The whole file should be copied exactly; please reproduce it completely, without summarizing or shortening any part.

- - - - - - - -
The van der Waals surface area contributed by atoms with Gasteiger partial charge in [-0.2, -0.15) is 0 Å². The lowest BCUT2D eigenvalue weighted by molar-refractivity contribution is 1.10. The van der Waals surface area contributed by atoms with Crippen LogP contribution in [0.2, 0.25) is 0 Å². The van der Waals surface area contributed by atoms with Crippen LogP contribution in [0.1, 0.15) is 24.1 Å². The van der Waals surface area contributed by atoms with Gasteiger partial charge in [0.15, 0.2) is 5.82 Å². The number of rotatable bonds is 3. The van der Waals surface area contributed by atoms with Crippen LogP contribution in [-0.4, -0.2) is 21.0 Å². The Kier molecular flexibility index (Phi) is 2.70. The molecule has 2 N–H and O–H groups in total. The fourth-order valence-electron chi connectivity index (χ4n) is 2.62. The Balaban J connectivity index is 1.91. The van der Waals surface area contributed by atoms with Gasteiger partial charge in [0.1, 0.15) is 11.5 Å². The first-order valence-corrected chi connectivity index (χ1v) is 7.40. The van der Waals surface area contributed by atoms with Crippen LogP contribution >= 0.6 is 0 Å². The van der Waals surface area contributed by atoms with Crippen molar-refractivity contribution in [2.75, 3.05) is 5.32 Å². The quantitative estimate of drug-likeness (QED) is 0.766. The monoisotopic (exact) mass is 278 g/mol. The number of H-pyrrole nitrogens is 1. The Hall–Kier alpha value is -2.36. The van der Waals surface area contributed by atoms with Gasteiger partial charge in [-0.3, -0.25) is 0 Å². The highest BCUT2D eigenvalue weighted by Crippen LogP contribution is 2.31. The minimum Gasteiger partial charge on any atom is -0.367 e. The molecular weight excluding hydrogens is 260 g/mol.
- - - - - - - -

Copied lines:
The van der Waals surface area contributed by atoms with Gasteiger partial charge in [-0.2, -0.15) is 0 Å². The lowest BCUT2D eigenvalue weighted by molar-refractivity contribution is 1.10. The van der Waals surface area contributed by atoms with Crippen LogP contribution in [0.2, 0.25) is 0 Å². The van der Waals surface area contributed by atoms with Crippen LogP contribution in [0.1, 0.15) is 24.1 Å². The van der Waals surface area contributed by atoms with Gasteiger partial charge in [0.15, 0.2) is 5.82 Å². The number of rotatable bonds is 3. The van der Waals surface area contributed by atoms with Crippen LogP contribution in [-0.4, -0.2) is 21.0 Å². The Kier molecular flexibility index (Phi) is 2.70. The molecule has 2 N–H and O–H groups in total. The fourth-order valence-electron chi connectivity index (χ4n) is 2.62. The Balaban J connectivity index is 1.91. The van der Waals surface area contributed by atoms with Gasteiger partial charge in [0.1, 0.15) is 11.5 Å². The first-order valence-corrected chi connectivity index (χ1v) is 7.40. The van der Waals surface area contributed by atoms with Crippen LogP contribution >= 0.6 is 0 Å². The van der Waals surface area contributed by atoms with Crippen molar-refractivity contribution in [2.75, 3.05) is 5.32 Å². The quantitative estimate of drug-likeness (QED) is 0.766. The monoisotopic (exact) mass is 278 g/mol. The number of H-pyrrole nitrogens is 1. The Hall–Kier alpha value is -2.36. The van der Waals surface area contributed by atoms with Gasteiger partial charge in [-0.3, -0.25) is 0 Å². The highest BCUT2D eigenvalue weighted by Crippen LogP contribution is 2.31. The minimum Gasteiger partial charge on any atom is -0.367 e. The molecular weight excluding hydrogens is 260 g/mol.